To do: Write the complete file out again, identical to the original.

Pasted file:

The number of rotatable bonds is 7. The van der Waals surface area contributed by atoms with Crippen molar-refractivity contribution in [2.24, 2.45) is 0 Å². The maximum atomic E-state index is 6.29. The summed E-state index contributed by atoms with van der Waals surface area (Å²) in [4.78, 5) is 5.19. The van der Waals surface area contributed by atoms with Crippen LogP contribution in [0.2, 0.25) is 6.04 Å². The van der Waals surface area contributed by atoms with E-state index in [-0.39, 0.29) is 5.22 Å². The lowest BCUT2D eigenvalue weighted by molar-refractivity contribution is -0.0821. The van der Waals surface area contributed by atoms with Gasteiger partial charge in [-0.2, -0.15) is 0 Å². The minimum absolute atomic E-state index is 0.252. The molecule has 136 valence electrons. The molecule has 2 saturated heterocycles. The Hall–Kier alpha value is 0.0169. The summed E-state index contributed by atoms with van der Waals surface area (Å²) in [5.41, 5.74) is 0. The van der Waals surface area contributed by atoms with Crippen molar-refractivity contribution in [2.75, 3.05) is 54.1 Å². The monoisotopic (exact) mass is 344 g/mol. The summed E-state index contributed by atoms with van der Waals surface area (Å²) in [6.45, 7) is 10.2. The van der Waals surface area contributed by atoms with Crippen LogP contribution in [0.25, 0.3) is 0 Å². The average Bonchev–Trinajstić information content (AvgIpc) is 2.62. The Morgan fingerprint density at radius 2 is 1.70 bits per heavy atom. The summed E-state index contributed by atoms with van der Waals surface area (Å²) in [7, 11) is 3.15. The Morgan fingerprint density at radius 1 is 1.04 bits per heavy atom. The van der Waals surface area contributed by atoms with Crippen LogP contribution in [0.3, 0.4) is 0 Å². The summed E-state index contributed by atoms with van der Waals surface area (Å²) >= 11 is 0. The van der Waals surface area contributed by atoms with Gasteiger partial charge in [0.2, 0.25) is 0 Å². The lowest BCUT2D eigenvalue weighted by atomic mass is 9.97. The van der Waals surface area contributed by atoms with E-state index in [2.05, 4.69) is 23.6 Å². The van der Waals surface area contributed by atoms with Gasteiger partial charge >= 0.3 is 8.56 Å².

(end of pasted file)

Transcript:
The number of rotatable bonds is 7. The van der Waals surface area contributed by atoms with Crippen molar-refractivity contribution in [2.24, 2.45) is 0 Å². The maximum atomic E-state index is 6.29. The summed E-state index contributed by atoms with van der Waals surface area (Å²) in [4.78, 5) is 5.19. The van der Waals surface area contributed by atoms with Crippen LogP contribution in [0.2, 0.25) is 6.04 Å². The van der Waals surface area contributed by atoms with E-state index in [-0.39, 0.29) is 5.22 Å². The lowest BCUT2D eigenvalue weighted by molar-refractivity contribution is -0.0821. The van der Waals surface area contributed by atoms with Gasteiger partial charge in [-0.2, -0.15) is 0 Å². The minimum absolute atomic E-state index is 0.252. The molecule has 136 valence electrons. The molecule has 2 saturated heterocycles. The Hall–Kier alpha value is 0.0169. The summed E-state index contributed by atoms with van der Waals surface area (Å²) in [5.41, 5.74) is 0. The van der Waals surface area contributed by atoms with Crippen molar-refractivity contribution in [2.75, 3.05) is 54.1 Å². The monoisotopic (exact) mass is 344 g/mol. The summed E-state index contributed by atoms with van der Waals surface area (Å²) in [6.45, 7) is 10.2. The van der Waals surface area contributed by atoms with Crippen LogP contribution in [0.25, 0.3) is 0 Å². The average Bonchev–Trinajstić information content (AvgIpc) is 2.62. The Morgan fingerprint density at radius 2 is 1.70 bits per heavy atom. The summed E-state index contributed by atoms with van der Waals surface area (Å²) in [7, 11) is 3.15. The Morgan fingerprint density at radius 1 is 1.04 bits per heavy atom. The van der Waals surface area contributed by atoms with Crippen LogP contribution in [0.3, 0.4) is 0 Å². The summed E-state index contributed by atoms with van der Waals surface area (Å²) >= 11 is 0. The van der Waals surface area contributed by atoms with Gasteiger partial charge in [0.2, 0.25) is 0 Å². The lowest BCUT2D eigenvalue weighted by atomic mass is 9.97. The van der Waals surface area contributed by atoms with E-state index in [2.05, 4.69) is 23.6 Å². The van der Waals surface area contributed by atoms with Gasteiger partial charge >= 0.3 is 8.56 Å².